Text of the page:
Why I love Facebook’s seamless sharing

Recently a number of articles have decried recent Facebook changes allowing seamless sharing of information. Using Open Graph, several news sites such as the Washington Post and the Guardian have released “social reader” Facebook apps. These apps, once enabled, allow Facebook friends to see the articles you have read in much the same way that Spotify shows friends songs you have listened to.

Molly Wood at CNET released a scathing article entitled “How Facebook is ruining sharing.” Molly insists that sharing and recommendation shouldn’t be passive, and this sort of passive sharing will “overwhelm our interest and deaden us to the possibility of organic discovery.” I would argue that the exact opposite is true, that seamless sharing improves organic discovery.

Seamless sharing improves organic discovery

How many times have you been sitting in a car with a friend and heard them play a song you liked? Prior to the advent of the smartphone, you would have to remember the name of the song, then at a much later point in time, download it… if you could remember the name. Spotify now allows you to see what your friends are listen to and quickly try the song or artist yourself. Spotify for me has quickly become an easy way to explore new music that I never would have heard of without this service. While initially there was a chorus of boos from people complaining about the lack of privacy this spread, this chorus quickly faded as those who demanded more privacy found the option to stop sharing.

How was news promulgated prior to seamless sharing? You might receive an e-mail from a friend with “Fwd: FWD: Fwd: FWD” appended to the front of the title. Often you’d find that some people never shared anything of value. This might be an elderly relative who only sent fake inspirational stories or urban legends. In the end, many drew the same conclusion that I did. These forwarded e-mails were generally marked as unread and never opened.

The new social reader is one of the first things that allows people to catch glimpses outside of the filter bubble described by Eli Pariser in his TED talk. Very quickly, I found myself catching headlines that I normally wouldn’t have read if not for the fact that another friend had checked out the link beforehand. Of course social readers might introduce some level of junk into your feed as certain friends read low-value articles about say Kim Kardashian’s recent divorce. However, just as in the past, these sources will be mentally filtered as you realize that specific friends might not have the most important contributions to your media digest.

The important thing here is that you are seeing things outside of your curated digest. I posit that when people are overly conscious of what they are sharing, in the end you miss out on information. Some of this information may or may not be useful, but with seamless sharing you get to make that decision. With curated sharing and without seamless sharing, people you follow make a decision for you.

Facebook privacy decisions

It is true that the default privacy settings in Facebook have become looser since its inception. As I have argued above, I believe that this creates more organic discovery opportunities. Nonetheless, Facebook has allowed for close management of privacy settings, allowing for users to manage their information in a relatively easy manner.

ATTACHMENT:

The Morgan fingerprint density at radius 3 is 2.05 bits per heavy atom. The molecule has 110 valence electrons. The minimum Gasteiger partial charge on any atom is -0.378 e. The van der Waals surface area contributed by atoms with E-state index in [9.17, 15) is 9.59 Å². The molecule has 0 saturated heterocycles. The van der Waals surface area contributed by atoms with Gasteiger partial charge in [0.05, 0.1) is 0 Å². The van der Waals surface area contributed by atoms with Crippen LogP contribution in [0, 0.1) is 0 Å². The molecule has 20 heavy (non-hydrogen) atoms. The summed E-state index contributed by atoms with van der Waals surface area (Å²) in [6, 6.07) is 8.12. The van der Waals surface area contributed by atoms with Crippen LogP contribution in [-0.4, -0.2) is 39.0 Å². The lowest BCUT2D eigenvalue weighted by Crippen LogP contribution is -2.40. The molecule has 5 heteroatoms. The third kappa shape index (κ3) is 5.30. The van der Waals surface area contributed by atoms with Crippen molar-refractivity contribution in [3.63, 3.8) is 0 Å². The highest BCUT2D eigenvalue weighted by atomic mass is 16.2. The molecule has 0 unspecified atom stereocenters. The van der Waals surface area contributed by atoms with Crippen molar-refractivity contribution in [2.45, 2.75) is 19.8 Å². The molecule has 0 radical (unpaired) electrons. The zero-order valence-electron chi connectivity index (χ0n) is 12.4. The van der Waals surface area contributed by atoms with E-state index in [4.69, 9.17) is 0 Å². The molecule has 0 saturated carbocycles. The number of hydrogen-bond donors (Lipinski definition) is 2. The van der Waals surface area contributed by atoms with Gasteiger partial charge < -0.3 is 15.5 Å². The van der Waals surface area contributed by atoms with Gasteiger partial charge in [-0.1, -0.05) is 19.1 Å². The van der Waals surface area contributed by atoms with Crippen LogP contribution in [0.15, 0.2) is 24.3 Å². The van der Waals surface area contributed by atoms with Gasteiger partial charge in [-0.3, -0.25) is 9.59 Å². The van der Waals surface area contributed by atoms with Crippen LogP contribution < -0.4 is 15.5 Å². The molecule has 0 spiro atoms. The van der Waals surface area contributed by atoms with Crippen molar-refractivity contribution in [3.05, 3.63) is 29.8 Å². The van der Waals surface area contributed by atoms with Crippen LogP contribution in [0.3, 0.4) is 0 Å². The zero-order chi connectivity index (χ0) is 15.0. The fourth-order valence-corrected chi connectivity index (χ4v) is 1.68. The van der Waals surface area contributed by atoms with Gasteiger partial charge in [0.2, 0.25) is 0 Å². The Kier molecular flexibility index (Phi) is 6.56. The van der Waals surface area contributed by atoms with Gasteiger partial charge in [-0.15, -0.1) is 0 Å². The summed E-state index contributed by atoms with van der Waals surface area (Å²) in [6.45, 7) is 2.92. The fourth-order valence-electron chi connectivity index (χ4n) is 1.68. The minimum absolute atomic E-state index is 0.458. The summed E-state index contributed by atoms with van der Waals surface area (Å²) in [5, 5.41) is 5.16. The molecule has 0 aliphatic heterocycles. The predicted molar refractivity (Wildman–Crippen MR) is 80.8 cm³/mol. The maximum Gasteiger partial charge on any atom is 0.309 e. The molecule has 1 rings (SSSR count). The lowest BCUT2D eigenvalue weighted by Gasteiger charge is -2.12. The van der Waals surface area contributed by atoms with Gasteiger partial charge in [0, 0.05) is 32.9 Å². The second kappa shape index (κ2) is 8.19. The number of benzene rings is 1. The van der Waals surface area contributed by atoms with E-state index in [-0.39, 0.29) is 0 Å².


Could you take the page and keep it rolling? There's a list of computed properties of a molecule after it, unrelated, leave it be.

It seems many Facebook users do not understand the model under which they are using Facebook. As a Facebook user, you are allowed access to a powerful medium that allows you to connect to your social network in a way that has never been possible in history before now. Although you don’t pay any money to use its services, Facebook is not free. The cost is privacy. This is information is sold by Facebook to 3rd parties for cash. You control how much privacy you are willing to give up to use Facebook, and in exchange you get some degree of connectivity to the world.

As a frequent traveler, I am more than willing to give up more of my privacy in order to be more connected to my friends around the world. I love being able to see what my friends are reading and listening to on Facebook, because otherwise I would be totally disconnected from them for months at a time.

Facebook’s seamless sharing is another way for me to remotely participate in the water cooler discussions about recent news, which I would normally not be privy to being overseas. It allows me to be anchored in my life at home within my group of friends while working on the other side of the globe. It allows me to see the introduction of new members of my family when I am unable to be at the hospital for the delivery.

Others choose to severely limit or completely disable their Facebook accounts, as the benefit they gain is not enough to overcome the value of the privacy they give up. If you have never consciously evaluated the value of the Facebook product and how much privacy you are willing to give up to use it, you should. However, I think I and many others will agree that the benefit is significantly greater than the cost.

The True Intent of SOPA

The Great Firewall of China has been an inapt metaphor for the entirety of its existence. Its purpose is to keep its citizens in rather than to keep invaders out like the original Great Wall. Some will point to its exclusion of non-Chinese companies from the Chinese web space, but ultimately, the government was more than willing to play ball with those who were willing to compromise. The only thing the Great Firewall has in common with the Great Wall, is that they were both built to protect the builders.